The myth of King Midas and his golden touch has been told and retold as a fairy tale for centuries on end. However, it is not commonly known that this tale is really this etiological myth, i.e. a myth that explains a real-world phenomenon. In this case, they say the actions of King Midas account for the rich alluvial deposits of the Pactolus river.
According to the myth, King Midas earned the gratitude of Dionysus, Greek god of winemaking and revelry, for hosting the god’s mentor. As thanks, Dionysus agreed to grant Midas any wish he desired. Midas wished that whatever he touched would turn to gold. However, he soon realized his blessing was a curse when the food he tried to eat turned to gold and hugging his daughter resulted in the same.
Saddened and starving, Midas prayed to Dionysus to remove his golden touch. Dionysus answered and said that if Midas would wash his body in the river Pactolus, he would wash away his curse. When Midas did this, his powers washed away from him into the river.
The Pactolus was known for its rich deposits of electrum. The river was so rich in fact, that the ancient state of Lydia based its economy on it. In addition, the Lydians are credited with inventing the first gold coins in or around 7th century BCE. All thanks (mythically) to King Midas.
The legend of El Dorado has been around for hundreds of years. However, not many people are familiar with its intricacies. As a matter of fact, El Dorado, translated from Spanish as “the golden one” originally referred to a person.
As the Spanish explored the New World during the 16th century, they came across a tribe in the Columbian highlands, known as the Muisca. The tribe was rich in terms of both culture and wealth. However, of particular interest was their elaborate initiation ceremony for new tribal chiefs. After a short ritual seclusion, the chief-to-be travelled with his people to Lake Guatavita to make a sacrifice to their god. Once at the lake, they would build a raft and lavishly decorate it. The chief-to-be would board the raft, where he was then coated from head to toe in gold dust – becoming El Dorado. He also brought with him on the raft a pile of gold and gems. After being covered in gold, he would push this pile into the lake as a sacrifice and the ritual would be complete – cementing him as the new tribal chief.
Of course, such a tribe with gold to spare was quickly overrun with conquistadores. Gold was religiously significant to the Muisca, and one of their legends was based on an entire city made of gold, also called El Dorado. The conquistadores heard the tale from tribesmen they had captured, and so set off on a number of unsuccessful expeditions to find the mythical city.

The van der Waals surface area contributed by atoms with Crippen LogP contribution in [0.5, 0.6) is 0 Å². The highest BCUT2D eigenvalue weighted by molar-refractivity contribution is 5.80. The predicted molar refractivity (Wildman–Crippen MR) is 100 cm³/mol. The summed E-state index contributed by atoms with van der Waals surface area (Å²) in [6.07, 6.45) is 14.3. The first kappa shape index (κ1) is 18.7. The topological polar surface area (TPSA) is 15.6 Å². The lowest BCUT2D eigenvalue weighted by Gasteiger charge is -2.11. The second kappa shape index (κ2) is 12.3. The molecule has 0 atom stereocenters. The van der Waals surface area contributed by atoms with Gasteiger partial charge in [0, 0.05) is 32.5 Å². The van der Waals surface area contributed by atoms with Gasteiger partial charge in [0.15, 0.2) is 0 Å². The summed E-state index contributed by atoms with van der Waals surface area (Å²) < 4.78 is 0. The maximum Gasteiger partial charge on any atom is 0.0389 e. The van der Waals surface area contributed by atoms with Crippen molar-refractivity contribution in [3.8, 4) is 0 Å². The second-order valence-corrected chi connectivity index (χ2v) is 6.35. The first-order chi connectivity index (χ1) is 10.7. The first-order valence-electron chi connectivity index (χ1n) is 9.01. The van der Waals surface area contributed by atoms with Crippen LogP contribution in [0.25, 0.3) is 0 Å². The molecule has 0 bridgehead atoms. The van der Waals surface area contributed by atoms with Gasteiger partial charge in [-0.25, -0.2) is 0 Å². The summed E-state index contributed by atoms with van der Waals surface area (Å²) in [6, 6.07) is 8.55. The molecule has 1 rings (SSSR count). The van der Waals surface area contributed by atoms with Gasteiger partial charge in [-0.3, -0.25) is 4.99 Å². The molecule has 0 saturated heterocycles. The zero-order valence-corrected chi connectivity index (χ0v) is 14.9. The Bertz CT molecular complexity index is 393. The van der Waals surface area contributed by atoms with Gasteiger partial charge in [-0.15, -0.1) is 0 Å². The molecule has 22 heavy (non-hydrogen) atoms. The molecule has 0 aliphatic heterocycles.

When you think of gold mining, you probably think of an old prospector searching for nuggets in the hillside. Or, if you are more industrial minded, you imagine a network of sluices capturing a bounty of alluvial gold. While such mining forms are not extinct, they are a bit antiquated. Gold is extremely valuable, so miners want to get every molecule they can. Using modern mining techniques, they literally can get every molecule of gold out of a chunk of ore. Chemical mining is one of the most efficient ways to mine gold and one of the most popular. It’s also one of the most dangerous, as it uses cyanide.
Gold cyanidation technically started back in 1783 when Carl Wilhelm Scheele discovered that one could dissolve gold in an aqueous cyanide solution. In 1887, this knowledge was applied to gold mining with the development of the MacArthur-Forrest Process. The basic premise of this process is simple: gold ore is crushed and ground as fine as possible, then combined with a solution of cyanide which leaches the gold out of the ore. Later iterations of the MacArthur-Forrest Process oxygenated the cyanide mixture to increase the rate at which cyanide leached gold from the solution. Once the gold is successfully leached from the ore, miners have a number of options to recover the gold from the cyanide solution, including the carbon-in-pulp method, the Merrill-Crowe process, electrowinning, and the Resin-in-pulp method.
Despite it effectiveness, gold cyanidation has come under fire from time to time because of the danger of using so much cyanide in major mining operations. Spills or leaks in the system can – and have – caused major environmental damage. Fortunately, cyanide solutions break down rapidly in natural conditions. So, if a disaster occurs, it tends to be short lived. As long as safe practices are enforced, gold cyanidation is an efficient method for mining gold.